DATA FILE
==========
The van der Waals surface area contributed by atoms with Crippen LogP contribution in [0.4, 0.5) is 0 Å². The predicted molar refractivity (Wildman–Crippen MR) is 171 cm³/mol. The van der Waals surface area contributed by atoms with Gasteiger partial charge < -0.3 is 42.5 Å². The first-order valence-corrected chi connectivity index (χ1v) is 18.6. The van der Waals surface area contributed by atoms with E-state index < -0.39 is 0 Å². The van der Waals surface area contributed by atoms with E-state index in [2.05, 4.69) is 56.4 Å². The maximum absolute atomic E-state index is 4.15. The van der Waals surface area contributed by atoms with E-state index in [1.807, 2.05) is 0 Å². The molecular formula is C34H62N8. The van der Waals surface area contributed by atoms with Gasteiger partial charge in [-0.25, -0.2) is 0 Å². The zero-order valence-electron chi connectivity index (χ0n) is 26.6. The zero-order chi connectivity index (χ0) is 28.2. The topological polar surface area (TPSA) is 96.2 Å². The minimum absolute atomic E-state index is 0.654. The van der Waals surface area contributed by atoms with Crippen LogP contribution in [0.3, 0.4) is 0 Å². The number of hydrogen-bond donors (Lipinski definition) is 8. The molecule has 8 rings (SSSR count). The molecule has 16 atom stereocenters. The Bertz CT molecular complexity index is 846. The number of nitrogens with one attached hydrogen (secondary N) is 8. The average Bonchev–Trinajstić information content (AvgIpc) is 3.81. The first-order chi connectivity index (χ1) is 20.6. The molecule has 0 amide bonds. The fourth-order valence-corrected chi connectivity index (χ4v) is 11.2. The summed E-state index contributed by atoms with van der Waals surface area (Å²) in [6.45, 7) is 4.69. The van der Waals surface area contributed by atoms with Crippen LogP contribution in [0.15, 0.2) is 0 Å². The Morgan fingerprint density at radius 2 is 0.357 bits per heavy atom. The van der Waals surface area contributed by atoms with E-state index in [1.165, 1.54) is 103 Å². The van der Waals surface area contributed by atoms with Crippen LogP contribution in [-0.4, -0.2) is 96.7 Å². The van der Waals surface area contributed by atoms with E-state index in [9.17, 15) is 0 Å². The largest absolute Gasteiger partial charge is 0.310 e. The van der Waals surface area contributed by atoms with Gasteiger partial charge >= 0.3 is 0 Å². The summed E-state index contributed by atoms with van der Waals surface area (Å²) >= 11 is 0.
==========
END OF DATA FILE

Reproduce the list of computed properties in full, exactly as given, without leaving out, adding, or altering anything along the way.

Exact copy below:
The van der Waals surface area contributed by atoms with Crippen LogP contribution in [0.4, 0.5) is 0 Å². The predicted molar refractivity (Wildman–Crippen MR) is 171 cm³/mol. The van der Waals surface area contributed by atoms with Gasteiger partial charge < -0.3 is 42.5 Å². The first-order valence-corrected chi connectivity index (χ1v) is 18.6. The van der Waals surface area contributed by atoms with E-state index < -0.39 is 0 Å². The van der Waals surface area contributed by atoms with E-state index in [2.05, 4.69) is 56.4 Å². The maximum absolute atomic E-state index is 4.15. The van der Waals surface area contributed by atoms with E-state index in [1.807, 2.05) is 0 Å². The molecular formula is C34H62N8. The van der Waals surface area contributed by atoms with Gasteiger partial charge in [-0.25, -0.2) is 0 Å². The zero-order valence-electron chi connectivity index (χ0n) is 26.6. The zero-order chi connectivity index (χ0) is 28.2. The topological polar surface area (TPSA) is 96.2 Å². The minimum absolute atomic E-state index is 0.654. The van der Waals surface area contributed by atoms with Crippen LogP contribution in [0.3, 0.4) is 0 Å². The number of hydrogen-bond donors (Lipinski definition) is 8. The molecule has 8 rings (SSSR count). The molecule has 16 atom stereocenters. The Bertz CT molecular complexity index is 846. The number of nitrogens with one attached hydrogen (secondary N) is 8. The average Bonchev–Trinajstić information content (AvgIpc) is 3.81. The first-order chi connectivity index (χ1) is 20.6. The molecule has 0 amide bonds. The fourth-order valence-corrected chi connectivity index (χ4v) is 11.2. The summed E-state index contributed by atoms with van der Waals surface area (Å²) in [6.45, 7) is 4.69. The van der Waals surface area contributed by atoms with Crippen LogP contribution in [0.15, 0.2) is 0 Å². The Morgan fingerprint density at radius 2 is 0.357 bits per heavy atom. The van der Waals surface area contributed by atoms with E-state index in [1.165, 1.54) is 103 Å². The van der Waals surface area contributed by atoms with Crippen LogP contribution in [-0.4, -0.2) is 96.7 Å². The van der Waals surface area contributed by atoms with E-state index in [9.17, 15) is 0 Å². The largest absolute Gasteiger partial charge is 0.310 e. The van der Waals surface area contributed by atoms with Gasteiger partial charge >= 0.3 is 0 Å². The summed E-state index contributed by atoms with van der Waals surface area (Å²) >= 11 is 0.